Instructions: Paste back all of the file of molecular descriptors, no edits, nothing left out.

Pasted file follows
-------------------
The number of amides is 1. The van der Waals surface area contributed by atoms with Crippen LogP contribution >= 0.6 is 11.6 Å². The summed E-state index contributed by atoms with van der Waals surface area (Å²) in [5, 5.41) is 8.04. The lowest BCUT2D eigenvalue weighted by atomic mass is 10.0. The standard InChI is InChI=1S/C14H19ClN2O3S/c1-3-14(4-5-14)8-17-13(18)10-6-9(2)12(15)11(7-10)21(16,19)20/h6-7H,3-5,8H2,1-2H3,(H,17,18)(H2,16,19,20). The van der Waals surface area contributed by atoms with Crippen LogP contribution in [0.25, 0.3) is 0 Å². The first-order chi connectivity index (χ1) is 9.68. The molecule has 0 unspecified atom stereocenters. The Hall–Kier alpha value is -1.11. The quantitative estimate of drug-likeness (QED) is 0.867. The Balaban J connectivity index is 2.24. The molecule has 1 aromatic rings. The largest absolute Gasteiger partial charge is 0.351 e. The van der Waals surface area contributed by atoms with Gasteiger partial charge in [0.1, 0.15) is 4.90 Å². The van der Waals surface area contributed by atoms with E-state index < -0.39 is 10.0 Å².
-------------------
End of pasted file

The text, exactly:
The number of amides is 1. The van der Waals surface area contributed by atoms with Crippen LogP contribution >= 0.6 is 11.6 Å². The summed E-state index contributed by atoms with van der Waals surface area (Å²) in [5, 5.41) is 8.04. The lowest BCUT2D eigenvalue weighted by atomic mass is 10.0. The standard InChI is InChI=1S/C14H19ClN2O3S/c1-3-14(4-5-14)8-17-13(18)10-6-9(2)12(15)11(7-10)21(16,19)20/h6-7H,3-5,8H2,1-2H3,(H,17,18)(H2,16,19,20). The van der Waals surface area contributed by atoms with Crippen LogP contribution in [0.25, 0.3) is 0 Å². The first-order chi connectivity index (χ1) is 9.68. The molecule has 0 unspecified atom stereocenters. The Hall–Kier alpha value is -1.11. The quantitative estimate of drug-likeness (QED) is 0.867. The Balaban J connectivity index is 2.24. The molecule has 1 aromatic rings. The largest absolute Gasteiger partial charge is 0.351 e. The van der Waals surface area contributed by atoms with Gasteiger partial charge in [0.1, 0.15) is 4.90 Å². The van der Waals surface area contributed by atoms with E-state index < -0.39 is 10.0 Å².